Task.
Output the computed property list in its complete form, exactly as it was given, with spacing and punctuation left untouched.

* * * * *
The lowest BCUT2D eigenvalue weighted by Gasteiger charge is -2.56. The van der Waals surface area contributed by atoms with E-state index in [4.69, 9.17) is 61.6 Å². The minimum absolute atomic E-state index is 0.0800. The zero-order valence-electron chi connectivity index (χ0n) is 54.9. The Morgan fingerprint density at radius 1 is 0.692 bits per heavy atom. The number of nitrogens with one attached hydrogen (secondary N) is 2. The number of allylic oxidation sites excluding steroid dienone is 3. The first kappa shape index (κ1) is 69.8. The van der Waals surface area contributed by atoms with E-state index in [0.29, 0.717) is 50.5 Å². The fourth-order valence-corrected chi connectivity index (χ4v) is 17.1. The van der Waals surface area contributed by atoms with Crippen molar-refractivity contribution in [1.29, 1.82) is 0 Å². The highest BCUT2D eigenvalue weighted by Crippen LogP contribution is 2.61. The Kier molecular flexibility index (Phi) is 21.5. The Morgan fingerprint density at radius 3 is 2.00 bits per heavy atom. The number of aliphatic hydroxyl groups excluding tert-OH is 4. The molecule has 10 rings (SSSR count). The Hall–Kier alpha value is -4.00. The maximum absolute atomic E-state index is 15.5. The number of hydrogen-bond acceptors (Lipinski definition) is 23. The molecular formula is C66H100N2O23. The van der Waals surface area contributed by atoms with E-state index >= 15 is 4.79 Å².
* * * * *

The lowest BCUT2D eigenvalue weighted by Gasteiger charge is -2.56. The van der Waals surface area contributed by atoms with E-state index in [4.69, 9.17) is 61.6 Å². The minimum absolute atomic E-state index is 0.0800. The zero-order valence-electron chi connectivity index (χ0n) is 54.9. The Morgan fingerprint density at radius 1 is 0.692 bits per heavy atom. The number of nitrogens with one attached hydrogen (secondary N) is 2. The number of allylic oxidation sites excluding steroid dienone is 3. The first kappa shape index (κ1) is 69.8. The van der Waals surface area contributed by atoms with E-state index in [0.29, 0.717) is 50.5 Å². The fourth-order valence-corrected chi connectivity index (χ4v) is 17.1. The van der Waals surface area contributed by atoms with Crippen molar-refractivity contribution in [1.29, 1.82) is 0 Å². The highest BCUT2D eigenvalue weighted by Crippen LogP contribution is 2.61. The Kier molecular flexibility index (Phi) is 21.5. The Morgan fingerprint density at radius 3 is 2.00 bits per heavy atom. The number of aliphatic hydroxyl groups excluding tert-OH is 4. The molecule has 10 rings (SSSR count). The Hall–Kier alpha value is -4.00. The maximum absolute atomic E-state index is 15.5. The number of hydrogen-bond acceptors (Lipinski definition) is 23. The molecular formula is C66H100N2O23. The van der Waals surface area contributed by atoms with E-state index >= 15 is 4.79 Å².